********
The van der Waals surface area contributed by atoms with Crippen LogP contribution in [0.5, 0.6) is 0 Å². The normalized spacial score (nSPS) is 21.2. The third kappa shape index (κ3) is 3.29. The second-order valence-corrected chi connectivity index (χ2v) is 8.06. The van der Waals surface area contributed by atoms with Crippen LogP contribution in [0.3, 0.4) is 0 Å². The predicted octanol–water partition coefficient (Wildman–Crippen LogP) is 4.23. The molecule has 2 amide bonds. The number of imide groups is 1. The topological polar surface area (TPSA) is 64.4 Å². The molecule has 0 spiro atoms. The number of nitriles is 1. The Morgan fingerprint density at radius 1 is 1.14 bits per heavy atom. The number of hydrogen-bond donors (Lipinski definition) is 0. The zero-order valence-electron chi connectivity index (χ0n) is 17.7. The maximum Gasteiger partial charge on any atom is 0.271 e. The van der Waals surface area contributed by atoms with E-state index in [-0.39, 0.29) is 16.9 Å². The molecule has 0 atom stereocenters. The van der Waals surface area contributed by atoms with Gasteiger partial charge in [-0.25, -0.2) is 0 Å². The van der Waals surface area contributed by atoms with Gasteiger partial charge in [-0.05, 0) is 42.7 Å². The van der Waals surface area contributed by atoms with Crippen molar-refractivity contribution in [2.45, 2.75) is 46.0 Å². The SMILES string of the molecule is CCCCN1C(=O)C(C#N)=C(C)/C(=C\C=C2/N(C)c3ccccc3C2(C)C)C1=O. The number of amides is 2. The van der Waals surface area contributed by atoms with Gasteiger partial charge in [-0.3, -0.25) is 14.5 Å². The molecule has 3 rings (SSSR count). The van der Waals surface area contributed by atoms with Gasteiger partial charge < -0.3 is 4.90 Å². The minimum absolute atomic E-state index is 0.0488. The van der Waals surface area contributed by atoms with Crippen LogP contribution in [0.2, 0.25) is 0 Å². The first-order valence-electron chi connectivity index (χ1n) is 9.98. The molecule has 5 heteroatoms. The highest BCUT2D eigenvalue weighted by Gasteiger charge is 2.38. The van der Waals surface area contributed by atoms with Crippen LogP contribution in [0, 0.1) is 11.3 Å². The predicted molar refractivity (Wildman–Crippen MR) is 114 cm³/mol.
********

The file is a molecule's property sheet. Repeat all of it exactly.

The van der Waals surface area contributed by atoms with Crippen LogP contribution in [0.5, 0.6) is 0 Å². The normalized spacial score (nSPS) is 21.2. The third kappa shape index (κ3) is 3.29. The second-order valence-corrected chi connectivity index (χ2v) is 8.06. The van der Waals surface area contributed by atoms with Crippen LogP contribution in [0.3, 0.4) is 0 Å². The predicted octanol–water partition coefficient (Wildman–Crippen LogP) is 4.23. The molecule has 2 amide bonds. The number of imide groups is 1. The topological polar surface area (TPSA) is 64.4 Å². The molecule has 0 spiro atoms. The number of nitriles is 1. The Morgan fingerprint density at radius 1 is 1.14 bits per heavy atom. The number of hydrogen-bond donors (Lipinski definition) is 0. The zero-order valence-electron chi connectivity index (χ0n) is 17.7. The maximum Gasteiger partial charge on any atom is 0.271 e. The van der Waals surface area contributed by atoms with E-state index in [-0.39, 0.29) is 16.9 Å². The molecule has 0 atom stereocenters. The van der Waals surface area contributed by atoms with Gasteiger partial charge in [-0.25, -0.2) is 0 Å². The van der Waals surface area contributed by atoms with Gasteiger partial charge in [-0.05, 0) is 42.7 Å². The van der Waals surface area contributed by atoms with Crippen molar-refractivity contribution in [2.45, 2.75) is 46.0 Å². The SMILES string of the molecule is CCCCN1C(=O)C(C#N)=C(C)/C(=C\C=C2/N(C)c3ccccc3C2(C)C)C1=O. The number of amides is 2. The van der Waals surface area contributed by atoms with Gasteiger partial charge in [-0.3, -0.25) is 14.5 Å². The molecule has 3 rings (SSSR count). The van der Waals surface area contributed by atoms with Gasteiger partial charge < -0.3 is 4.90 Å². The minimum absolute atomic E-state index is 0.0488. The van der Waals surface area contributed by atoms with Crippen LogP contribution in [0.2, 0.25) is 0 Å². The first-order valence-electron chi connectivity index (χ1n) is 9.98. The molecule has 5 heteroatoms. The highest BCUT2D eigenvalue weighted by Gasteiger charge is 2.38. The van der Waals surface area contributed by atoms with Crippen LogP contribution in [0, 0.1) is 11.3 Å². The predicted molar refractivity (Wildman–Crippen MR) is 114 cm³/mol.